Demme's gift: we'd watch a neon world of song, dance, fun, and adventure whirl by on our trip to something ultimately hellacious.
The first film that seems like only Demme could have created was also a road movie, a pop-kitsch picaresque full of his favorite musicians and people. Sister Carol East, John Waters, The Feelies, Charles Napier, Tracey Walter, John Sayles, and Talking Heads percussionist Steve Scales are just a few of the people that Jeff Daniels runs into after falling in love at first sight with Lulu-wigged Melanie Griffith in Something Wild. The film presents the famous faces they pass as just part of the natural tapestry of Demme's world. The soundtrack is stacked with eclectic hits from international acts; every scene feels like it could be the reason he made the movie.
Something Wild is pure joy until the hideous clash between the three leads in Liota's prefab house at the very end, when things get horrifically real. That was another of Demme's gifts: we'd watch a neon world of song, dance, fun, and adventure whirl by on our trip to something ultimately hellacious, but we're grateful for the experience nonetheless. Something Wild is the ultimate film about realizing you only live once.
Each of Demme's movies, including his music videos, documentaries, shorts, and his work for TV (including one-of-a-kind oddity Who Am I This Time? for American Playhouse) is worth dissecting at length, but several seem to stick out above the others. There's the justifiably famous Silence of the Lambs, which is so jammed with great performances it's near impossible to pick a favorite. Demme here throws the full weight of his earnestness and sincerity behind Jodie Foster's diminutive FBI newbie, Clarice Starling. Her first big case happens to involve more red tape than she bargained for thanks to the involvement of a politician's missing daughter, and it also brings her face to face with Hannibal Lecter (a never more delectable Anthony Hopkins). Demme frames her surrounded by the towering men who control her and oppose her; Foster's performance, a thing of steely nonchalant beauty, exudes pure power. One of the film's most striking images is that of Starling flanked in an elevator by a half-dozen agents, all taller than her by at least two heads. Demme doesn't need to say a word about sexism; that image says it all. And it comes just about five minutes into the movie.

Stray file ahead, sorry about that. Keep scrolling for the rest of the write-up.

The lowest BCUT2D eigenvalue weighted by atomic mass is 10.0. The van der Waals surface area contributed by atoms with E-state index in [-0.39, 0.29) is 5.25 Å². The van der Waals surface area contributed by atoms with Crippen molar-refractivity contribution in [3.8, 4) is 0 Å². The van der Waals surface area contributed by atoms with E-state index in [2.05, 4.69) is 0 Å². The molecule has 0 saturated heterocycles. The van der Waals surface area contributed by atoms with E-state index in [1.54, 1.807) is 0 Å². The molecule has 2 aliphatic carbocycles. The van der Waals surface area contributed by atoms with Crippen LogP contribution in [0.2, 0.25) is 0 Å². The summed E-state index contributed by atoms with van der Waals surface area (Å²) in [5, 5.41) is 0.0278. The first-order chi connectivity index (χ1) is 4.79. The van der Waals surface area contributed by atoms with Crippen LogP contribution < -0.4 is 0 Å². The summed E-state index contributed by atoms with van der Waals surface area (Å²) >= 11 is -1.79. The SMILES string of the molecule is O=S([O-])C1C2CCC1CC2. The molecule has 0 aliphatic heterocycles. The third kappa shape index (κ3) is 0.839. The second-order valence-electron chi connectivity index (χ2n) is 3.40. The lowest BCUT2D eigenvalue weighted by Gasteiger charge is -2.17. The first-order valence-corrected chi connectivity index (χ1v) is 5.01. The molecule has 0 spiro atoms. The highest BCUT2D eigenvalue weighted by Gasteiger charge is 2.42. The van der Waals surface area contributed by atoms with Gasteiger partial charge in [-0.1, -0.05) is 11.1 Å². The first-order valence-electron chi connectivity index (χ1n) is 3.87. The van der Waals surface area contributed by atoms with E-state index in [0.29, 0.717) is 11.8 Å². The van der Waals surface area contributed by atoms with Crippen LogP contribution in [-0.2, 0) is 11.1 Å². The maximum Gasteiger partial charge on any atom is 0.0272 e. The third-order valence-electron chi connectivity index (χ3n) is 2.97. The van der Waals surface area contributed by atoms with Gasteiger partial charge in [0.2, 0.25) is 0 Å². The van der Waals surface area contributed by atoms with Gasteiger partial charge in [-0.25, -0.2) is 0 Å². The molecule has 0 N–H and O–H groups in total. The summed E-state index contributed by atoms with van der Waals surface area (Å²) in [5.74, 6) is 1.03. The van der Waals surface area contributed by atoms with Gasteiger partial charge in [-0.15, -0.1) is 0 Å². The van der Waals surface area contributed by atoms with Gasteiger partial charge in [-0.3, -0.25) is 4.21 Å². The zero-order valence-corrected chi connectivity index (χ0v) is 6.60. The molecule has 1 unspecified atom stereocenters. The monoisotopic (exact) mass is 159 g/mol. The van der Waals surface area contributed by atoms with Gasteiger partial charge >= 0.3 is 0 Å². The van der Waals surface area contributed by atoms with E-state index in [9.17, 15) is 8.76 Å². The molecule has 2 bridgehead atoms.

“I’m pulling for women,” Demme told the Los Angeles Times in 1991, prior to the film’s release. “I’ve got enough estrogen in me to identify with women. I don’t have any difficulty with that.”
Silence of the Lambs does not soft-pedal its horror, but Demme was shrewd enough to show that our joys are all the sweeter because of life's vicious design. Just look at the way Buffalo Bill (the serial killer driving the action)'s first victim dances in her car to Tom Petty. She may be victimized, but she's no victim; she's in the middle of orchestrating her own escape when Starling happens upon her in the climax.
After coming under fire for his depiction of the Buffalo Bill, a man who skins women in order to dress himself in their womanhood, Demme responded with Philadelphia, a film about a discrimination case, starring Tom Hanks and Denzel Washington at the peak of their powers. Philadelphia similarly caught flack for its depiction of the nobly suffering Hanks as a man dying of AIDS for our sins, but the film is, as usual, bigger than its central ideas. It should be remembered for its reveries, for the painterly depictions of Hanks' journey. For his face as he hears his bosses making homophobic slurs at a health club, his sinking into a blissful dream state as he hears a piece of music for the hundredth time, clinging to his IV like a cane and conducting with the other hand, red light blaring down on him from nowhere.